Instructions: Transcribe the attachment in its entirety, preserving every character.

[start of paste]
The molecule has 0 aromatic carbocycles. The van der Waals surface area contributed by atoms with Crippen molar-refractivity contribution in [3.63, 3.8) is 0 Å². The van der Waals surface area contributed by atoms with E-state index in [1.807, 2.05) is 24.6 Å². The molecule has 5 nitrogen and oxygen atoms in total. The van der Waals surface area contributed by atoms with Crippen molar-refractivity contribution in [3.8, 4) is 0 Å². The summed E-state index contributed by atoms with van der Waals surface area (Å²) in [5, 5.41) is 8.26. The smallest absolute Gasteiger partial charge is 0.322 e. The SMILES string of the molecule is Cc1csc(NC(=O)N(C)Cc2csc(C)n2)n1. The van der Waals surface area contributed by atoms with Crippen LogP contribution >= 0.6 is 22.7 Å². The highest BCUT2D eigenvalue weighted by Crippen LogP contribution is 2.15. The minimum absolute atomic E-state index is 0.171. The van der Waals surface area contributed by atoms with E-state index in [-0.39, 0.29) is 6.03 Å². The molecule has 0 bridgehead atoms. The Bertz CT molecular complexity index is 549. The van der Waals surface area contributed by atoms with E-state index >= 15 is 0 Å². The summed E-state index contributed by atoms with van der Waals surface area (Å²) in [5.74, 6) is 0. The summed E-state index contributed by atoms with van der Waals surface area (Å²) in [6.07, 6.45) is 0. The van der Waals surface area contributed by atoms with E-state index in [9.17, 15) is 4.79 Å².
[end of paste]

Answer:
The molecule has 0 aromatic carbocycles. The van der Waals surface area contributed by atoms with Crippen molar-refractivity contribution in [3.63, 3.8) is 0 Å². The van der Waals surface area contributed by atoms with E-state index in [1.807, 2.05) is 24.6 Å². The molecule has 5 nitrogen and oxygen atoms in total. The van der Waals surface area contributed by atoms with Crippen molar-refractivity contribution in [3.8, 4) is 0 Å². The summed E-state index contributed by atoms with van der Waals surface area (Å²) in [5, 5.41) is 8.26. The smallest absolute Gasteiger partial charge is 0.322 e. The SMILES string of the molecule is Cc1csc(NC(=O)N(C)Cc2csc(C)n2)n1. The van der Waals surface area contributed by atoms with Crippen LogP contribution >= 0.6 is 22.7 Å². The highest BCUT2D eigenvalue weighted by Crippen LogP contribution is 2.15. The minimum absolute atomic E-state index is 0.171. The van der Waals surface area contributed by atoms with E-state index in [-0.39, 0.29) is 6.03 Å². The molecule has 0 bridgehead atoms. The Bertz CT molecular complexity index is 549. The van der Waals surface area contributed by atoms with E-state index >= 15 is 0 Å². The summed E-state index contributed by atoms with van der Waals surface area (Å²) in [5.74, 6) is 0. The summed E-state index contributed by atoms with van der Waals surface area (Å²) in [6.07, 6.45) is 0. The van der Waals surface area contributed by atoms with E-state index in [9.17, 15) is 4.79 Å².